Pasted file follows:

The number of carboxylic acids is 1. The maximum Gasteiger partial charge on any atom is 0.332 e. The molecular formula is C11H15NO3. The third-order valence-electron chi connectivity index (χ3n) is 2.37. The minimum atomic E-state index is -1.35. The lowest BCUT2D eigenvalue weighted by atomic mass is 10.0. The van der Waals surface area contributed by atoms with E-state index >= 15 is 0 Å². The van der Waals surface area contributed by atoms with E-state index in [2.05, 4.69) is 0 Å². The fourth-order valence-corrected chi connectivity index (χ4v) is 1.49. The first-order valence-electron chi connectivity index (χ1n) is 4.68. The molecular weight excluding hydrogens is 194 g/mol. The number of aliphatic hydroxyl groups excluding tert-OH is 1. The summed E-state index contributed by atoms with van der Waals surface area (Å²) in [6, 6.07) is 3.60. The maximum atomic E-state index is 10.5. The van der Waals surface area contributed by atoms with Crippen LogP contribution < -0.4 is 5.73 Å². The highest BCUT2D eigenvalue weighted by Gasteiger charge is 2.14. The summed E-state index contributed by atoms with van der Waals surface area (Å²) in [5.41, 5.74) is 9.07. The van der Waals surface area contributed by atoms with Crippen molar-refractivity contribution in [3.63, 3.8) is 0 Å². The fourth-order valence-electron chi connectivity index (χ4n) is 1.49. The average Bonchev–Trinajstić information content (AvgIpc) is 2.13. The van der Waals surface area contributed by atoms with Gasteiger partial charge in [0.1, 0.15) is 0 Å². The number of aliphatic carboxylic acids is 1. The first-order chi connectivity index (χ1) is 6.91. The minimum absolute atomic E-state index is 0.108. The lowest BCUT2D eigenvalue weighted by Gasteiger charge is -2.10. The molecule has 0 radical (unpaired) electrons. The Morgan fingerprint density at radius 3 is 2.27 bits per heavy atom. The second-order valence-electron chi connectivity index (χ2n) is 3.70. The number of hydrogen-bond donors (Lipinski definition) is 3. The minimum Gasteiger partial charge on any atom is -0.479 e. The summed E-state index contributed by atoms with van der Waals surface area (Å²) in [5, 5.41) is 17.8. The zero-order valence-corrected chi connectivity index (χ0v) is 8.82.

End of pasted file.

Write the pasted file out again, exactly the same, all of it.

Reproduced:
The number of carboxylic acids is 1. The maximum Gasteiger partial charge on any atom is 0.332 e. The molecular formula is C11H15NO3. The third-order valence-electron chi connectivity index (χ3n) is 2.37. The minimum atomic E-state index is -1.35. The lowest BCUT2D eigenvalue weighted by atomic mass is 10.0. The van der Waals surface area contributed by atoms with E-state index >= 15 is 0 Å². The van der Waals surface area contributed by atoms with E-state index in [2.05, 4.69) is 0 Å². The fourth-order valence-corrected chi connectivity index (χ4v) is 1.49. The first-order valence-electron chi connectivity index (χ1n) is 4.68. The molecular weight excluding hydrogens is 194 g/mol. The number of aliphatic hydroxyl groups excluding tert-OH is 1. The summed E-state index contributed by atoms with van der Waals surface area (Å²) in [6, 6.07) is 3.60. The maximum atomic E-state index is 10.5. The van der Waals surface area contributed by atoms with Crippen LogP contribution < -0.4 is 5.73 Å². The highest BCUT2D eigenvalue weighted by Gasteiger charge is 2.14. The summed E-state index contributed by atoms with van der Waals surface area (Å²) in [5.41, 5.74) is 9.07. The van der Waals surface area contributed by atoms with Crippen molar-refractivity contribution in [3.63, 3.8) is 0 Å². The fourth-order valence-electron chi connectivity index (χ4n) is 1.49. The average Bonchev–Trinajstić information content (AvgIpc) is 2.13. The van der Waals surface area contributed by atoms with Gasteiger partial charge in [0.1, 0.15) is 0 Å². The number of aliphatic carboxylic acids is 1. The first-order chi connectivity index (χ1) is 6.91. The minimum absolute atomic E-state index is 0.108. The lowest BCUT2D eigenvalue weighted by Gasteiger charge is -2.10. The molecule has 0 radical (unpaired) electrons. The Morgan fingerprint density at radius 3 is 2.27 bits per heavy atom. The second-order valence-electron chi connectivity index (χ2n) is 3.70. The number of hydrogen-bond donors (Lipinski definition) is 3. The minimum Gasteiger partial charge on any atom is -0.479 e. The summed E-state index contributed by atoms with van der Waals surface area (Å²) in [5, 5.41) is 17.8. The zero-order valence-corrected chi connectivity index (χ0v) is 8.82.